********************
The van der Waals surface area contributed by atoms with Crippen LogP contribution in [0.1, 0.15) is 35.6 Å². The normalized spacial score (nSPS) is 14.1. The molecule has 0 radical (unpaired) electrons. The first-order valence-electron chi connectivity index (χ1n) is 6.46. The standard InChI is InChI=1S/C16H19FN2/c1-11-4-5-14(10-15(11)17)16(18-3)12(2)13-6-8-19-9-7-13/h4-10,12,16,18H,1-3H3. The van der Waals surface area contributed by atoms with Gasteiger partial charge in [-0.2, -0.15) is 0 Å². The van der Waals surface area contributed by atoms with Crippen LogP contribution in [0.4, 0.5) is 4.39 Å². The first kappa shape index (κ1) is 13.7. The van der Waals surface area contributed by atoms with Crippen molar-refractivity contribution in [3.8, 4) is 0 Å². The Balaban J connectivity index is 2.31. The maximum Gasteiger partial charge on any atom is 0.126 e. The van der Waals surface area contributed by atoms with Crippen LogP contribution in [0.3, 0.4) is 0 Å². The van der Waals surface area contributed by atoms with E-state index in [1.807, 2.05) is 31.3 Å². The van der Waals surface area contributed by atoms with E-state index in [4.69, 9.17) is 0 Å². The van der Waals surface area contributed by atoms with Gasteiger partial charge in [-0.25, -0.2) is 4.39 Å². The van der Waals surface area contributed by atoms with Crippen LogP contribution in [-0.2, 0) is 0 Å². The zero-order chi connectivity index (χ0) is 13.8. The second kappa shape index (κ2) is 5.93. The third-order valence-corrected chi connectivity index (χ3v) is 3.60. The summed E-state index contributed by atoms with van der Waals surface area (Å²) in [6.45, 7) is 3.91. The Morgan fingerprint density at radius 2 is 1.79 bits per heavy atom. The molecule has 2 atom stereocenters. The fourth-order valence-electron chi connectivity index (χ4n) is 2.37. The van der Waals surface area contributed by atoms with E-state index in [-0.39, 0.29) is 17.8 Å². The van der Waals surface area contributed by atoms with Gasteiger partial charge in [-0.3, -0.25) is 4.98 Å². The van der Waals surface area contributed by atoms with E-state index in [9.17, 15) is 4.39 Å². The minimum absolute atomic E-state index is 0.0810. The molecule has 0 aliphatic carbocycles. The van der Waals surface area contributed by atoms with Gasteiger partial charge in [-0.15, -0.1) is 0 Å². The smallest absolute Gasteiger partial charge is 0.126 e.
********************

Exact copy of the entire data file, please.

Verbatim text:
The van der Waals surface area contributed by atoms with Crippen LogP contribution in [0.1, 0.15) is 35.6 Å². The normalized spacial score (nSPS) is 14.1. The molecule has 0 radical (unpaired) electrons. The first-order valence-electron chi connectivity index (χ1n) is 6.46. The standard InChI is InChI=1S/C16H19FN2/c1-11-4-5-14(10-15(11)17)16(18-3)12(2)13-6-8-19-9-7-13/h4-10,12,16,18H,1-3H3. The van der Waals surface area contributed by atoms with Gasteiger partial charge in [-0.2, -0.15) is 0 Å². The van der Waals surface area contributed by atoms with Crippen LogP contribution in [0.4, 0.5) is 4.39 Å². The first kappa shape index (κ1) is 13.7. The van der Waals surface area contributed by atoms with Crippen molar-refractivity contribution in [3.8, 4) is 0 Å². The Balaban J connectivity index is 2.31. The maximum Gasteiger partial charge on any atom is 0.126 e. The van der Waals surface area contributed by atoms with Crippen LogP contribution in [0.3, 0.4) is 0 Å². The van der Waals surface area contributed by atoms with E-state index in [1.807, 2.05) is 31.3 Å². The van der Waals surface area contributed by atoms with E-state index in [4.69, 9.17) is 0 Å². The van der Waals surface area contributed by atoms with Gasteiger partial charge in [-0.25, -0.2) is 4.39 Å². The van der Waals surface area contributed by atoms with Crippen LogP contribution in [-0.2, 0) is 0 Å². The zero-order chi connectivity index (χ0) is 13.8. The second kappa shape index (κ2) is 5.93. The third-order valence-corrected chi connectivity index (χ3v) is 3.60. The summed E-state index contributed by atoms with van der Waals surface area (Å²) in [6.45, 7) is 3.91. The Morgan fingerprint density at radius 2 is 1.79 bits per heavy atom. The molecule has 2 atom stereocenters. The fourth-order valence-electron chi connectivity index (χ4n) is 2.37. The van der Waals surface area contributed by atoms with E-state index in [-0.39, 0.29) is 17.8 Å². The van der Waals surface area contributed by atoms with Gasteiger partial charge in [-0.3, -0.25) is 4.98 Å². The van der Waals surface area contributed by atoms with E-state index in [9.17, 15) is 4.39 Å². The minimum absolute atomic E-state index is 0.0810. The molecule has 0 aliphatic carbocycles. The van der Waals surface area contributed by atoms with Gasteiger partial charge in [-0.15, -0.1) is 0 Å². The smallest absolute Gasteiger partial charge is 0.126 e.